78Lion

Member
Mar 17, 2012
126
13
Maryland
While the above analyses of the effect of subsidies are correct in a static analysis, I don't think that they fully capture the dynamic effects. There is a spectrum of exploration & production costs across different oil fields. If federal subsidies lower the cost of E&P to the oil producer, then more oil fields become (apparently) economic to develop. This increases the total supply of crude, which shifts the world price of finished products.

Price sold has a much more direct correlation. Shale oil production would dry up if the price of gas fell to 2.50 a gallon as it would not be profitable to produce. It has been an known source for 100 years, yet production was non-existant until the price at the pump justified its production.

The amount of federal subsidy necessary to reduce cost to a point of viability hasn't been reached yet, though the lobbies continue to try to get more.

We might want to move this thread, or the tangent to an off-topic thread.
 

Norbert

TSLA will win
Oct 12, 2009
5,410
1,626
San Francisco, CA
While the above analyses of the effect of subsidies are correct in a static analysis, I don't think that they fully capture the dynamic effects. There is a spectrum of exploration & production costs across different oil fields. If federal subsidies lower the cost of E&P to the oil producer, then more oil fields become (apparently) economic to develop. This increases the total supply of crude, which shifts the world price of finished products.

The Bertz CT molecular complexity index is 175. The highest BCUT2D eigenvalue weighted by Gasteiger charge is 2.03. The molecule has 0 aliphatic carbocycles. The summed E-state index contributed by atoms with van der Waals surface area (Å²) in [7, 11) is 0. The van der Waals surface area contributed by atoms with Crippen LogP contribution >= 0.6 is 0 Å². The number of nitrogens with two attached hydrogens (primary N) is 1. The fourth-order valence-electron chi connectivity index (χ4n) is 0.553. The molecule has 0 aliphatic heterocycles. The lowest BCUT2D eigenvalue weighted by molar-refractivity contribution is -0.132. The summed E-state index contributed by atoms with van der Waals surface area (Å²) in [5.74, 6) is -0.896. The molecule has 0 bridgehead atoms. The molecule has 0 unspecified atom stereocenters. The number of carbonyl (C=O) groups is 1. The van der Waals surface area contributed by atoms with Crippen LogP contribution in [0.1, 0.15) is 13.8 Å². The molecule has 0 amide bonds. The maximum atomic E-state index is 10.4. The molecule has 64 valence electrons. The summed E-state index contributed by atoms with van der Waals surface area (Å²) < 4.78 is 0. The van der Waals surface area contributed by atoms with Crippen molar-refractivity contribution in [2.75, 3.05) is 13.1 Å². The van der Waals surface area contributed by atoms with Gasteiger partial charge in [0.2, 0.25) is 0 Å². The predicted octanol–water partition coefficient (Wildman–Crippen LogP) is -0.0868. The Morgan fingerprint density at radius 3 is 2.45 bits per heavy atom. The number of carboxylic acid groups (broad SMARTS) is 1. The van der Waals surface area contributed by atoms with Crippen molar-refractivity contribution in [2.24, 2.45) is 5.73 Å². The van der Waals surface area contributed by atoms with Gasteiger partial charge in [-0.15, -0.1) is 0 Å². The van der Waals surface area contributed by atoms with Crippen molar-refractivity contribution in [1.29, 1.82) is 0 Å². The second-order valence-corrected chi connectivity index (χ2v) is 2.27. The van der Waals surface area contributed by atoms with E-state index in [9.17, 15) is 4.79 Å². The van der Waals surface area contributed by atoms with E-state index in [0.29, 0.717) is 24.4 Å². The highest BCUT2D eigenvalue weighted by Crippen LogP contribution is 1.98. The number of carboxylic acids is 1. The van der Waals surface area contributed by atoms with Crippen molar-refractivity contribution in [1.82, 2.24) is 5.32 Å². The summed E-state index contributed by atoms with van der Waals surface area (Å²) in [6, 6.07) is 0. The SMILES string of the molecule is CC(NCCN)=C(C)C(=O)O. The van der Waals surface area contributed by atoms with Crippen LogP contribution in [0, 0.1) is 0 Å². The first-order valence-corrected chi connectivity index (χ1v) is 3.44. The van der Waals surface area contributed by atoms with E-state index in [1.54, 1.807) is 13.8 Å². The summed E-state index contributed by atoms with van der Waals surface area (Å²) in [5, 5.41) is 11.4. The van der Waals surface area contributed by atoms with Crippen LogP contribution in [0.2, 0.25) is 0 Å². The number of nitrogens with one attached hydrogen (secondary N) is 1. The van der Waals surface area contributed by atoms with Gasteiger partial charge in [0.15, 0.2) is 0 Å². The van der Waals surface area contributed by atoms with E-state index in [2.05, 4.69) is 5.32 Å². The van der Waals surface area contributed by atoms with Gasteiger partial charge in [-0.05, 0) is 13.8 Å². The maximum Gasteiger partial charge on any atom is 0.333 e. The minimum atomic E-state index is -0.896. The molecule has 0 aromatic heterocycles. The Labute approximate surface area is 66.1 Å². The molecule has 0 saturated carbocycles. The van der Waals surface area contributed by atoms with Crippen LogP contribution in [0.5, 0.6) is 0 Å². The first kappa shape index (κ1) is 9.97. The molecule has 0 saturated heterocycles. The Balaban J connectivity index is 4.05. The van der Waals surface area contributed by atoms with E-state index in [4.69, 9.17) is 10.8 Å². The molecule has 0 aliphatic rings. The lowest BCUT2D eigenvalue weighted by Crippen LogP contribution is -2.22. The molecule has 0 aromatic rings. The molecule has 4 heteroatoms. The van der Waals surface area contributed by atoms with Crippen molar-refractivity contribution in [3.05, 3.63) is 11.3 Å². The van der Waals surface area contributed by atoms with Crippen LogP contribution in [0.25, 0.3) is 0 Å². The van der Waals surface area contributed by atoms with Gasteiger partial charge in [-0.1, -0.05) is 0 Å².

Which means that the benefits of these subsidies are distributed over the whole world, and deplete US supplies of oil. It is like giving away oil.
 

vfx

Well-Known Member
Aug 18, 2006
14,790
40
CA CA
Taxpayers on the Hook for BPs Gulf Spill | Fox Business

BP is moving to cut its tax bill by about $11.8 billion by writing off the costs of its devastating oil spill in the Gulf of Mexico as an ordinary business expense, a spill which wreaked havoc on the Gulf, killed wild life and damaged the local economy.


Then there are the real costs:

Gulf Oil Spill: Cleanup Has Cost Federal Taxpayers $87 Million So Far

Federal officials say cleaning up the massive oil spill in the Gulf of Mexico has already cost the government $87 million, making it the third-most expensive cleanup effort in the nation's history.

A senior financial analyst at the National Pollution Funds Center says an additional $38 million in emergency money has been assigned to the Deepwater Horizon spill, but it has yet to be spent.
The most expensive cleanup was the Exxon Valdez spill, which cost $121 million. The second was $89 million for cleaning up a 1994 oil spill off the coast of San Juan, Puerto Rico.
 
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Kipernicus

Model S Res#P1440
Dec 2, 2009
1,255
135
Belmont, CA
Any more links that prove out and quantify the subsidies to the US oil and gas industry?

I'd prefer sources that are not easily dismissed by skeptics (no studies by the Sierra Club, please)

Thanks
 
there is so much misinformation in this thread, I will address 2 points.
one huge reason gas at the pump cost so much more in europe could be laid to the reasons offered but one of the biggest reasons for the price differential is TAXES applied by european governments that fund their specific brands of socialist programs. that is not done in the US. and the other misconception is about the costs of crude oil. crude oil comes in different grades and from different sources. the biggest reasons for differentials in the cost of crude are the quality of the crude oil and the costs of getting it from the ground to the refinery.